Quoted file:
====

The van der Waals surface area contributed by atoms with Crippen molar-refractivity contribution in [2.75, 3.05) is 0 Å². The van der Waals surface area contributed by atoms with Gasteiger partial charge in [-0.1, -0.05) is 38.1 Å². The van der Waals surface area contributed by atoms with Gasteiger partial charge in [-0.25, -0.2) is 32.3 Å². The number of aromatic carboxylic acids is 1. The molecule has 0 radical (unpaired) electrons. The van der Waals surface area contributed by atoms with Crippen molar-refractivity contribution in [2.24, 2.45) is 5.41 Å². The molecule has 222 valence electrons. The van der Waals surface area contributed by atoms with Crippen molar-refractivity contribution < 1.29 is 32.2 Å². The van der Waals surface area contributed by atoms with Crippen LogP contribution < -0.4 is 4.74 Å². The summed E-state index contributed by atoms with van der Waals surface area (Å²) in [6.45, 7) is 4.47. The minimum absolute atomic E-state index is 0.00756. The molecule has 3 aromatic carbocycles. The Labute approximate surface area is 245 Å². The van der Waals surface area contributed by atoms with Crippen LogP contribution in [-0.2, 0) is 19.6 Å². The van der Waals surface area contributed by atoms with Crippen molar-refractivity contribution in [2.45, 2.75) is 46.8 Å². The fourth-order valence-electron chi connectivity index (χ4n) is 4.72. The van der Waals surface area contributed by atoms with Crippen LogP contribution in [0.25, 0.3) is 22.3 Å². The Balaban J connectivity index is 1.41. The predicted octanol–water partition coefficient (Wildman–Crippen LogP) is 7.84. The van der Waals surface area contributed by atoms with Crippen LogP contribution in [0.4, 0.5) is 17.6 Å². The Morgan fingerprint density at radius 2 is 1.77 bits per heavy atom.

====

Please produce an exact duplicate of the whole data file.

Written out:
The van der Waals surface area contributed by atoms with Crippen molar-refractivity contribution in [2.75, 3.05) is 0 Å². The van der Waals surface area contributed by atoms with Gasteiger partial charge in [-0.1, -0.05) is 38.1 Å². The van der Waals surface area contributed by atoms with Gasteiger partial charge in [-0.25, -0.2) is 32.3 Å². The number of aromatic carboxylic acids is 1. The molecule has 0 radical (unpaired) electrons. The van der Waals surface area contributed by atoms with Crippen molar-refractivity contribution in [2.24, 2.45) is 5.41 Å². The molecule has 222 valence electrons. The van der Waals surface area contributed by atoms with Crippen molar-refractivity contribution < 1.29 is 32.2 Å². The van der Waals surface area contributed by atoms with Crippen LogP contribution < -0.4 is 4.74 Å². The summed E-state index contributed by atoms with van der Waals surface area (Å²) in [6.45, 7) is 4.47. The minimum absolute atomic E-state index is 0.00756. The molecule has 3 aromatic carbocycles. The Labute approximate surface area is 245 Å². The van der Waals surface area contributed by atoms with Crippen LogP contribution in [-0.2, 0) is 19.6 Å². The van der Waals surface area contributed by atoms with Crippen molar-refractivity contribution in [2.45, 2.75) is 46.8 Å². The fourth-order valence-electron chi connectivity index (χ4n) is 4.72. The van der Waals surface area contributed by atoms with Crippen LogP contribution in [0.25, 0.3) is 22.3 Å². The Balaban J connectivity index is 1.41. The predicted octanol–water partition coefficient (Wildman–Crippen LogP) is 7.84. The van der Waals surface area contributed by atoms with Crippen LogP contribution in [0.4, 0.5) is 17.6 Å². The Morgan fingerprint density at radius 2 is 1.77 bits per heavy atom.